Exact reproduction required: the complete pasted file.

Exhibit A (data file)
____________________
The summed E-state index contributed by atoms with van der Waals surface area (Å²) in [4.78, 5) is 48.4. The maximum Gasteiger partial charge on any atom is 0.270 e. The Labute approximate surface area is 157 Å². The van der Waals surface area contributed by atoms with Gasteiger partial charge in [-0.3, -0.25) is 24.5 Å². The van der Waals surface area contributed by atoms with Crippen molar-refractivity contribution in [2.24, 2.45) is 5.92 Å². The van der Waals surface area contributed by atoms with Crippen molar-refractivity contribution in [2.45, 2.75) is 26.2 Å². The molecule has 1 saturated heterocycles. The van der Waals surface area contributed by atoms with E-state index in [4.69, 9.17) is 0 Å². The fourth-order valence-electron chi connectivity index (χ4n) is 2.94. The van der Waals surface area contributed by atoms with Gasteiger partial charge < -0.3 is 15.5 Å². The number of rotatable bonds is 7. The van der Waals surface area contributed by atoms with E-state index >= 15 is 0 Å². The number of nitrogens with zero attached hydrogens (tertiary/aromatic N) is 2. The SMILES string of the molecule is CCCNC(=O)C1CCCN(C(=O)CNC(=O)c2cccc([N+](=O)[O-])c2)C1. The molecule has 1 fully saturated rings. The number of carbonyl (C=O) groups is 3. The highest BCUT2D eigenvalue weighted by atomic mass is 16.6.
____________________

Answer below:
The summed E-state index contributed by atoms with van der Waals surface area (Å²) in [4.78, 5) is 48.4. The maximum Gasteiger partial charge on any atom is 0.270 e. The Labute approximate surface area is 157 Å². The van der Waals surface area contributed by atoms with Gasteiger partial charge in [-0.3, -0.25) is 24.5 Å². The van der Waals surface area contributed by atoms with Crippen molar-refractivity contribution in [2.24, 2.45) is 5.92 Å². The van der Waals surface area contributed by atoms with Crippen molar-refractivity contribution in [2.45, 2.75) is 26.2 Å². The molecule has 1 saturated heterocycles. The van der Waals surface area contributed by atoms with E-state index in [4.69, 9.17) is 0 Å². The fourth-order valence-electron chi connectivity index (χ4n) is 2.94. The van der Waals surface area contributed by atoms with Gasteiger partial charge < -0.3 is 15.5 Å². The number of rotatable bonds is 7. The van der Waals surface area contributed by atoms with E-state index >= 15 is 0 Å². The number of nitrogens with zero attached hydrogens (tertiary/aromatic N) is 2. The SMILES string of the molecule is CCCNC(=O)C1CCCN(C(=O)CNC(=O)c2cccc([N+](=O)[O-])c2)C1. The molecule has 1 fully saturated rings. The number of carbonyl (C=O) groups is 3. The highest BCUT2D eigenvalue weighted by atomic mass is 16.6.